Rhode Island State Tax Guide

State tax rates and rules for income, sales, property, fuel, cigarette, and other taxes that impact Rhode Island residents.

Bottom Line

Middle-Class Families: Mixed Tax Picture (Go to the Kiplinger Tax Map for Middle-Class Families)

Retirees: Not Tax-Friendly (Go to the Kiplinger Tax Map for Retirees)

Many residents of the Ocean Tax are drowning in property taxes. The statewide median property tax rate in Rhode Island is the 15th-highest in the U.S.

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Income taxes in Rhode Island are generally "average" when compared to other states, but seniors pay tax on their Social Security benefits if their federal adjusted gross is too high.

Sales taxes in the state are actually a little below average. However, while Rhode Island's income and sales tax bites are modest, they have a hard time countering the high property taxes.

Plus, Rhode Island has an estate tax (it's also one of only three states that tax estates worth less than $2 million).

Rhode Island Income Taxes

Rhode Island Income Tax Range

Low: 3.75% (on up to $68,200 of taxable income)

High: 5.99% (on taxable income over $155,050)

For 2023, the 3.75% rate applies to the first $73,450 of taxable income, while the 5.99% rate applies to taxable income over $166,950.

Rhode Island Taxation of Social Security Benefits

For the 2022 tax year, Social Security benefits are not taxed for joint filers with a federal adjusted gross income of $119,750 or less, and other taxpayers with federal AGI of $95,800 or less (thresholds for the 2023 tax year are not available yet). For taxpayers exceeding these thresholds, Social Security benefits are taxed by Rhode Island to the same extent they are taxed at the federal level.

Rhode Island Tax Breaks for Other Retirement Income

Taxpayers who have reached full retirement age can exclude up to $15,000 of income ($20,000 starting in 2023) from private, government, or military retirement plans (not including IRAs). For the 2022 tax year, federal adjusted gross income cannot exceed $119,750 for joint filers and qualifying widow(er)s, or $95,800 for all other taxpayers (thresholds for the 2023 tax year are not available yet).

Beginning in 2023, military retirement income is exempt from tax. However, this exemption and the general retirement plan exemption can't exceed the amount of military retirement income received in the tax year.

Railroad Retirement benefits are fully exempt.

Rhode Island Sales Tax

7% state levy. No local taxes.

  • Groceries: Exempt
  • Clothing: Exempt if under $250
  • Motor Vehicles: Taxable
  • Prescription Drugs: Exempt

Rhode Island Real Property Taxes

In Rhode Island, the median property tax rate is $1,298 per $100,000 of assessed home value.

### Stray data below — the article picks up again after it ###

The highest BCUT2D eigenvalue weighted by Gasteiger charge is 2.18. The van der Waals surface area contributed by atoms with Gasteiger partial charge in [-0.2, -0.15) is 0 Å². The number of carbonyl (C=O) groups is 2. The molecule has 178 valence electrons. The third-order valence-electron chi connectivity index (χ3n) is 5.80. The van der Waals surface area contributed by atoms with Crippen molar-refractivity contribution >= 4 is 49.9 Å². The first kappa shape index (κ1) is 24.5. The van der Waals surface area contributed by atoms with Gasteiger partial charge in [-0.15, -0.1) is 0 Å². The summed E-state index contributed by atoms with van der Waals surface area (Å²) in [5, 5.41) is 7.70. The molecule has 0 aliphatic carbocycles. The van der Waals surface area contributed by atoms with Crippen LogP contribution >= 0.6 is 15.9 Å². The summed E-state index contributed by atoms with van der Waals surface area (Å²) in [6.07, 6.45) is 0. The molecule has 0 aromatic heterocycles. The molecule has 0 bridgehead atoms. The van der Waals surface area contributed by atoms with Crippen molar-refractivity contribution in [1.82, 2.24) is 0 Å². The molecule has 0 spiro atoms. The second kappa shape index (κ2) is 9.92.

Rhode Island Property Tax Breaks for Retirees

For the 2022 tax year, homeowners 65 and older with household income of $35,000 or less can get a state income tax credit of up to $600 for property tax relief. To qualify for the credit, you must have been a full-time resident of Rhode Island for the entire tax year, and you must be current on your property tax payments. Cities and towns can offer a property tax exemption or similar property tax break for seniors.

Cities and towns can also create a property tax credit of up to $1,500 for people at least 60 years old who provide volunteer services for the city or town. The credit must be calculated by multiplying the number volunteer hours by the state minimum wage.

Rhode Island Motor Fuel Taxes

Gasoline: 35¢ per gallon.

Diesel: 35¢ per gallon.

Rhode Island Sin Taxes

Cigarettes and little cigars: $4.25 per pack

Snuff: $1 per ounce

Cigars: 80% of the wholesale price with a $0.50 per cigar cap

Other tobacco products: 80% of the wholesale price

Beer: $0.11 per gallon

Wine: $1.40 per gallon

Liquor: $5.40 per gallon

Alcohol purchases are exempt from sales tax.

Marijuana: 10% state excise tax, 3% local excise tax, plus general sales tax

Rhode Island Estate and Inheritance Taxes

Rhode Island has an estate tax with a 2023 exemption amount of $1,733,264. Rates range from 0.8% to 16%.

Rocky Mengle
Senior Tax Editor, Kiplinger.com

Rocky was a Senior Tax Editor for Kiplinger from October 2018 to January 2023. He has more than 20 years of experience covering federal and state tax developments. Before coming to Kiplinger, he worked for Wolters Kluwer Tax & Accounting and Kleinrock Publishing, where he provided breaking news and guidance for CPAs, tax attorneys, and other tax professionals. He has also been quoted as an expert by USA Today, Forbes, U.S. News & World Report, Reuters, Accounting Today, and other media outlets. Rocky has a law degree from the University of Connecticut and a B.A. in History from Salisbury University.